it, it is still physical supervenience, surely.


Not in the usual sense of supervenience, or what I call sup- phys. It
is a notion invented by the materialist/naturalist.
We can still have (and we shoud have) a remaining comp-phys
supervenience.
I guess I should make this clearer. SUP-PHYS is SUP-PRIMITIVE- PHYS.


This does clarify some things. But I still don't see where
"primitiveness" is defined, or comes into the argument. Maudlin's
argument is about regular supervenience, with no mention of
primitiveness.


Good analogy. Let's explore it further. Tommy is in the classroom. So is Samantha. Let's swap Tommy's consciousness for Samantha's. But the
classroom does not change!


Are you swapping the brain? That would be a change in the classroom. If you swap just the consciousness, I don't see the meaning, nor the
relevance.


No, swapping the consciousness, not the brains. First consider whether
Tommy's consciousness supervenes on the classroom. If yes, then
consider whether Samantha's consciousness supervenes on the
classroom. By symmetry with Tommy, one should also say yes. In that
case you have two conscious entities supervening on the same
"hardware", which contradicts the definition of supervenience.

Therefore we must conclude that nobody supervenes on the classroom.



So neither Tommy's nor Samantha's
consciousness supervenes on the classroom as a whole, only (possibly)
on subsystems of the classroom.


They supervene on the whole activity of the classroom, in
particular. A change in their consciousness (like seeing a bird)
entails some change in the classroom.

Bruno


http://iridia.ulb.ac.be/~marchal/



--
You received this message because you are subscribed to the Google
Groups "Everything List" group.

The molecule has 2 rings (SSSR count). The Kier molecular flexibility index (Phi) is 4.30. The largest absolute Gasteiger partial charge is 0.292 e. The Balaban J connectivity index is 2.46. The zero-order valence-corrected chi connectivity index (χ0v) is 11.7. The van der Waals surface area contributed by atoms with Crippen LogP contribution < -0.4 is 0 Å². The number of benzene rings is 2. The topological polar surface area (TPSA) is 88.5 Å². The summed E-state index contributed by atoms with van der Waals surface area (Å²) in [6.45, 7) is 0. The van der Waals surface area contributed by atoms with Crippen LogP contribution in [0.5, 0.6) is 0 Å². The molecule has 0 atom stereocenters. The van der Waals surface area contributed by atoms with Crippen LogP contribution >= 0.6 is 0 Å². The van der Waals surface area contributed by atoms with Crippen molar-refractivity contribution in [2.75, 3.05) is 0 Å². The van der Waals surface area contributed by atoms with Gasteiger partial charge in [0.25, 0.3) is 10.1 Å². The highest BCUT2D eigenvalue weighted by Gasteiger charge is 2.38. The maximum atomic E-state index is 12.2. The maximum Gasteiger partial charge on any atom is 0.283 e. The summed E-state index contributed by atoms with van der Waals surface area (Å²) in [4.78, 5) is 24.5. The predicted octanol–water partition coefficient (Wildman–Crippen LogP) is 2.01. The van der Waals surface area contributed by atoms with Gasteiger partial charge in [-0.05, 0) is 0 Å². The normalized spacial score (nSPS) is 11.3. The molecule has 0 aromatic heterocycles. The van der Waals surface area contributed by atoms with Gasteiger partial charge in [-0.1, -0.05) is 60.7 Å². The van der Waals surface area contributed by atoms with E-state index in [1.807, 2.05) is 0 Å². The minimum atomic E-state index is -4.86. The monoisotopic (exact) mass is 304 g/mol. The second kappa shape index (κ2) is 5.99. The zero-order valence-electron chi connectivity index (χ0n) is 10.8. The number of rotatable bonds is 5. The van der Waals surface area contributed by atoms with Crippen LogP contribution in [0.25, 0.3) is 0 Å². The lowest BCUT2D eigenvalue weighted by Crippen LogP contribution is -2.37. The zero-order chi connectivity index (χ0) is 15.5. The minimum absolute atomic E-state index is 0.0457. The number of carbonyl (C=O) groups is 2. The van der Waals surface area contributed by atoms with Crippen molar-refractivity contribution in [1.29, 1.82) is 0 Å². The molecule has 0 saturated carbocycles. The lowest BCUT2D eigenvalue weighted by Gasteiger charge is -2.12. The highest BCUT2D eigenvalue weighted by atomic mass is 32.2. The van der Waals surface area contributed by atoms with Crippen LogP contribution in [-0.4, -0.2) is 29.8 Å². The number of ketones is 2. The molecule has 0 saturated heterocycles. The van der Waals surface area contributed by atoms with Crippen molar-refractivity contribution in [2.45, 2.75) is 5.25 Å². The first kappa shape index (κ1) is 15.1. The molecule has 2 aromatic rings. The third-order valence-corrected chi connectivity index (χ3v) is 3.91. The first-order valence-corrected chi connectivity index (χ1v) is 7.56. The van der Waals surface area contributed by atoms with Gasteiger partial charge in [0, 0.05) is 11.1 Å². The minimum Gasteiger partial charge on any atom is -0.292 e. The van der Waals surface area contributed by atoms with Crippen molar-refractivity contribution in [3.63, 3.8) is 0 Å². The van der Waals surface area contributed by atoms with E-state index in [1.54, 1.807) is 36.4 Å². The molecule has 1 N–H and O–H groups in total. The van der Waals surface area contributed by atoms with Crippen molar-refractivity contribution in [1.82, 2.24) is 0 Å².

To post to this group, send email to everything-list@googlegroups.com .
To unsubscribe from this group, send email to
everything-list+unsubscr...@googlegroups.com.
For more options, visit this group at
http://groups.google.com/group/everything-list?hl=en.


--


----------------------------------------------------------------------------
Prof Russell Standish                  Phone 0425 253119 (mobile)
Principal, High Performance Coders
Visiting Professor of Mathematics      hpco...@hpcoders.com.au
University of New South Wales          http://www.hpcoders.com.au

----------------------------------------------------------------------------

--
You received this message because you are subscribed to the Google Groups
"Everything List" group.
To post to this group, send email to everything-list@googlegroups.com .
To unsubscribe from this group, send email to
everything-list+unsubscr...@googlegroups.com.
For more options, visit this group at
http://groups.google.com/group/everything-list?hl=en.


--
You received this message because you are subscribed to the Google Groups
"Everything List" group.
To post to this group, send email to everything-list@googlegroups.com .
To unsubscribe from this group, send email to
everything-list+unsubscr...@googlegroups.com.
For more options, visit this group at
http://groups.google.com/group/everything-list?hl=en.


http://iridia.ulb.ac.be/~marchal/



--
You received this message because you are subscribed to the Google Groups
"Everything List" group.
To post to this group, send email to everything- l...@googlegroups.com.
To unsubscribe from this group, send email to
everything-list+unsubscr...@googlegroups.com.
For more options, visit this group at
http://groups.google.com/group/everything-list?hl=en.


--
You received this message because you are subscribed to the Google Groups "Everything List" group.
To post to this group, send email to everything-list@googlegroups.com.
To unsubscribe from this group, send email to everything-list+unsubscr...@googlegroups.com . For more options, visit this group at http://groups.google.com/group/everything-list?hl=en .


http://iridia.ulb.ac.be/~marchal/



--
You received this message because you are subscribed to the Google Groups 
"Everything List" group.
To post to this group, send email to everything-list@googlegroups.com.
To unsubscribe from this group, send email to 
everything-list+unsubscr...@googlegroups.com.
For more options, visit this group at 
http://groups.google.com/group/everything-list?hl=en.

Reply via email to